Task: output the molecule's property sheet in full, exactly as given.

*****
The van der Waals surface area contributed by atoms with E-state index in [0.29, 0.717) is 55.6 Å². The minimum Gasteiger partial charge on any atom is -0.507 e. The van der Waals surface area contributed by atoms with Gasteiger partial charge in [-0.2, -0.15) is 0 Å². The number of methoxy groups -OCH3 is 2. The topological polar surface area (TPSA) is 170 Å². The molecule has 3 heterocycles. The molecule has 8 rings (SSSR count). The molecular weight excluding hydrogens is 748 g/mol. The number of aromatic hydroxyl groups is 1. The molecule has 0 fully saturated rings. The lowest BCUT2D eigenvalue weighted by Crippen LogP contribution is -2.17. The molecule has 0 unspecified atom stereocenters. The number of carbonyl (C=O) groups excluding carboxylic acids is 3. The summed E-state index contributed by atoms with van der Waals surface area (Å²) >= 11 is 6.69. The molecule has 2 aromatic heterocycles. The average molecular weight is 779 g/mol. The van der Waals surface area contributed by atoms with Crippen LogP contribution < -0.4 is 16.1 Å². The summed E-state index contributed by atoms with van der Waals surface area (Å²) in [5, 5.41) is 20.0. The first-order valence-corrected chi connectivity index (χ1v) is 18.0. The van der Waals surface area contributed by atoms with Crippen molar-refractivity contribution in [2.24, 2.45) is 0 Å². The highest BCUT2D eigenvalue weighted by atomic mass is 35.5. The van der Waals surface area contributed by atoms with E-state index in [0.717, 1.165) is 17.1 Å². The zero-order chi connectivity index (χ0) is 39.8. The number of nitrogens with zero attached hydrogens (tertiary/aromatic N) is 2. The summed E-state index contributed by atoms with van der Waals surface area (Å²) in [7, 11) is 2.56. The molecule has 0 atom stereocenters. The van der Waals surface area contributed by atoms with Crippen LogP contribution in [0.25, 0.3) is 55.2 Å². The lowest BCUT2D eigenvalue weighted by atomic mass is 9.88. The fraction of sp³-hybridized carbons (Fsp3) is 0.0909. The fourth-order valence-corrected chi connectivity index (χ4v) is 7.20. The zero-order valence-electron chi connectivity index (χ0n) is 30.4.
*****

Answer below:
The van der Waals surface area contributed by atoms with E-state index in [0.29, 0.717) is 55.6 Å². The minimum Gasteiger partial charge on any atom is -0.507 e. The van der Waals surface area contributed by atoms with Gasteiger partial charge in [-0.2, -0.15) is 0 Å². The number of methoxy groups -OCH3 is 2. The topological polar surface area (TPSA) is 170 Å². The molecule has 3 heterocycles. The molecule has 8 rings (SSSR count). The molecular weight excluding hydrogens is 748 g/mol. The number of aromatic hydroxyl groups is 1. The molecule has 0 fully saturated rings. The lowest BCUT2D eigenvalue weighted by Crippen LogP contribution is -2.17. The molecule has 0 unspecified atom stereocenters. The number of carbonyl (C=O) groups excluding carboxylic acids is 3. The summed E-state index contributed by atoms with van der Waals surface area (Å²) >= 11 is 6.69. The molecule has 2 aromatic heterocycles. The average molecular weight is 779 g/mol. The van der Waals surface area contributed by atoms with Crippen LogP contribution < -0.4 is 16.1 Å². The summed E-state index contributed by atoms with van der Waals surface area (Å²) in [5, 5.41) is 20.0. The first-order valence-corrected chi connectivity index (χ1v) is 18.0. The van der Waals surface area contributed by atoms with Crippen molar-refractivity contribution in [2.24, 2.45) is 0 Å². The highest BCUT2D eigenvalue weighted by atomic mass is 35.5. The van der Waals surface area contributed by atoms with E-state index in [0.717, 1.165) is 17.1 Å². The zero-order chi connectivity index (χ0) is 39.8. The number of nitrogens with zero attached hydrogens (tertiary/aromatic N) is 2. The summed E-state index contributed by atoms with van der Waals surface area (Å²) in [7, 11) is 2.56. The molecule has 0 atom stereocenters. The van der Waals surface area contributed by atoms with Crippen LogP contribution in [0.25, 0.3) is 55.2 Å². The lowest BCUT2D eigenvalue weighted by atomic mass is 9.88. The fraction of sp³-hybridized carbons (Fsp3) is 0.0909. The fourth-order valence-corrected chi connectivity index (χ4v) is 7.20. The zero-order valence-electron chi connectivity index (χ0n) is 30.4.